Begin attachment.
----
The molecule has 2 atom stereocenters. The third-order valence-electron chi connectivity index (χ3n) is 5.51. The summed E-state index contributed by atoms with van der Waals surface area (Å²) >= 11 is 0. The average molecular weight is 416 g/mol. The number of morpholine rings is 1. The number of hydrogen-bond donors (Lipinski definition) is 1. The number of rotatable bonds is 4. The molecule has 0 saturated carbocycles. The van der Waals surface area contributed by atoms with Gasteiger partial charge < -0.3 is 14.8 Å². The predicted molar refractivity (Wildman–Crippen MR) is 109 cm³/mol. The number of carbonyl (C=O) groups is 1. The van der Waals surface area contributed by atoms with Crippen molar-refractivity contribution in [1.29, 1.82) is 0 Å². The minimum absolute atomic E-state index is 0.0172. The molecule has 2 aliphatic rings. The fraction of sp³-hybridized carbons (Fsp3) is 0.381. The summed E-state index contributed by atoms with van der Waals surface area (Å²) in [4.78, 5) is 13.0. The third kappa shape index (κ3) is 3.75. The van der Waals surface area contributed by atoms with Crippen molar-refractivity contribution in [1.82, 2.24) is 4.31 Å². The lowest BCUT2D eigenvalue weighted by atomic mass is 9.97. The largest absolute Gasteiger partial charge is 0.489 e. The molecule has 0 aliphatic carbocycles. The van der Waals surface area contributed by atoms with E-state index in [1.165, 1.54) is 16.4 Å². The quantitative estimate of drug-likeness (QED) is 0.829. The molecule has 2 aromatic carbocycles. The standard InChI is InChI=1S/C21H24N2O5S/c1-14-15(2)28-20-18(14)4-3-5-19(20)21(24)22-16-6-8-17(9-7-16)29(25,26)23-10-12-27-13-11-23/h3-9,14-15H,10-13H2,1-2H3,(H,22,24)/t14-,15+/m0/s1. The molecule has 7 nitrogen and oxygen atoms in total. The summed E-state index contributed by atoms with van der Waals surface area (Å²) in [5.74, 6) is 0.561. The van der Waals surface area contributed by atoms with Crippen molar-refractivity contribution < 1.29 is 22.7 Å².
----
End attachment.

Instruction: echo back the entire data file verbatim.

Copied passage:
The molecule has 2 atom stereocenters. The third-order valence-electron chi connectivity index (χ3n) is 5.51. The summed E-state index contributed by atoms with van der Waals surface area (Å²) >= 11 is 0. The average molecular weight is 416 g/mol. The number of morpholine rings is 1. The number of hydrogen-bond donors (Lipinski definition) is 1. The number of rotatable bonds is 4. The molecule has 0 saturated carbocycles. The van der Waals surface area contributed by atoms with Gasteiger partial charge < -0.3 is 14.8 Å². The predicted molar refractivity (Wildman–Crippen MR) is 109 cm³/mol. The number of carbonyl (C=O) groups is 1. The van der Waals surface area contributed by atoms with Crippen molar-refractivity contribution in [1.29, 1.82) is 0 Å². The minimum absolute atomic E-state index is 0.0172. The molecule has 2 aliphatic rings. The fraction of sp³-hybridized carbons (Fsp3) is 0.381. The summed E-state index contributed by atoms with van der Waals surface area (Å²) in [4.78, 5) is 13.0. The third kappa shape index (κ3) is 3.75. The van der Waals surface area contributed by atoms with Crippen molar-refractivity contribution in [1.82, 2.24) is 4.31 Å². The lowest BCUT2D eigenvalue weighted by atomic mass is 9.97. The largest absolute Gasteiger partial charge is 0.489 e. The molecule has 0 aliphatic carbocycles. The van der Waals surface area contributed by atoms with E-state index in [1.165, 1.54) is 16.4 Å². The quantitative estimate of drug-likeness (QED) is 0.829. The molecule has 2 aromatic carbocycles. The standard InChI is InChI=1S/C21H24N2O5S/c1-14-15(2)28-20-18(14)4-3-5-19(20)21(24)22-16-6-8-17(9-7-16)29(25,26)23-10-12-27-13-11-23/h3-9,14-15H,10-13H2,1-2H3,(H,22,24)/t14-,15+/m0/s1. The molecule has 7 nitrogen and oxygen atoms in total. The summed E-state index contributed by atoms with van der Waals surface area (Å²) in [5.74, 6) is 0.561. The van der Waals surface area contributed by atoms with Crippen molar-refractivity contribution < 1.29 is 22.7 Å².